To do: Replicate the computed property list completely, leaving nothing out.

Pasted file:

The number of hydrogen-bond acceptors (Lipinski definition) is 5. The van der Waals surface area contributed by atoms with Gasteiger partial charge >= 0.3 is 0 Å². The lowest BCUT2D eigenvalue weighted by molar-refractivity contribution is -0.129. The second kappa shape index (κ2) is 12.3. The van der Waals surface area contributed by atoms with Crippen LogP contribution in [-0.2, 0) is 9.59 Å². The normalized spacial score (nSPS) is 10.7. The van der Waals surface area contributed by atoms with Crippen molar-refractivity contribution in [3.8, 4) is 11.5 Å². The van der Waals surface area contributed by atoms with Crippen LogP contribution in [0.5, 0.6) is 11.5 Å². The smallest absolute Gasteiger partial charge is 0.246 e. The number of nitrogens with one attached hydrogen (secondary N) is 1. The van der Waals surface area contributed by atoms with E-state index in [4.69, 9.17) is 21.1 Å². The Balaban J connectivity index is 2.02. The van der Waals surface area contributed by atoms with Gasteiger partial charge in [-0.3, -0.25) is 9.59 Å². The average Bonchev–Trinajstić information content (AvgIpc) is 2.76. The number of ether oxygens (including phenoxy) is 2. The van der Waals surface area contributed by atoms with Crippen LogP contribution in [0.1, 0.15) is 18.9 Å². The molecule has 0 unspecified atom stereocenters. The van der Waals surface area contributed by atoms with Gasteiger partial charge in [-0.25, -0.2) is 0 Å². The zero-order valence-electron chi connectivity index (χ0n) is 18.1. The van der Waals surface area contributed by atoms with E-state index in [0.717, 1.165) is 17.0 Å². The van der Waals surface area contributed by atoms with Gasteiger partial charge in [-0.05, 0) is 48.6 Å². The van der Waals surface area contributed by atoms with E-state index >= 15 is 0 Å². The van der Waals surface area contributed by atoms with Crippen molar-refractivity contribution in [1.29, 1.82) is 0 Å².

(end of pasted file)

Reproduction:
The number of hydrogen-bond acceptors (Lipinski definition) is 5. The van der Waals surface area contributed by atoms with Gasteiger partial charge >= 0.3 is 0 Å². The lowest BCUT2D eigenvalue weighted by molar-refractivity contribution is -0.129. The second kappa shape index (κ2) is 12.3. The van der Waals surface area contributed by atoms with Crippen LogP contribution in [-0.2, 0) is 9.59 Å². The normalized spacial score (nSPS) is 10.7. The van der Waals surface area contributed by atoms with Crippen molar-refractivity contribution in [3.8, 4) is 11.5 Å². The van der Waals surface area contributed by atoms with Crippen LogP contribution in [0.5, 0.6) is 11.5 Å². The smallest absolute Gasteiger partial charge is 0.246 e. The number of nitrogens with one attached hydrogen (secondary N) is 1. The van der Waals surface area contributed by atoms with E-state index in [4.69, 9.17) is 21.1 Å². The Balaban J connectivity index is 2.02. The van der Waals surface area contributed by atoms with Gasteiger partial charge in [-0.3, -0.25) is 9.59 Å². The average Bonchev–Trinajstić information content (AvgIpc) is 2.76. The number of ether oxygens (including phenoxy) is 2. The van der Waals surface area contributed by atoms with Crippen LogP contribution in [0.1, 0.15) is 18.9 Å². The molecule has 0 unspecified atom stereocenters. The van der Waals surface area contributed by atoms with Gasteiger partial charge in [-0.25, -0.2) is 0 Å². The zero-order valence-electron chi connectivity index (χ0n) is 18.1. The van der Waals surface area contributed by atoms with E-state index in [0.717, 1.165) is 17.0 Å². The van der Waals surface area contributed by atoms with Gasteiger partial charge in [-0.05, 0) is 48.6 Å². The van der Waals surface area contributed by atoms with E-state index >= 15 is 0 Å². The van der Waals surface area contributed by atoms with Crippen molar-refractivity contribution in [1.29, 1.82) is 0 Å².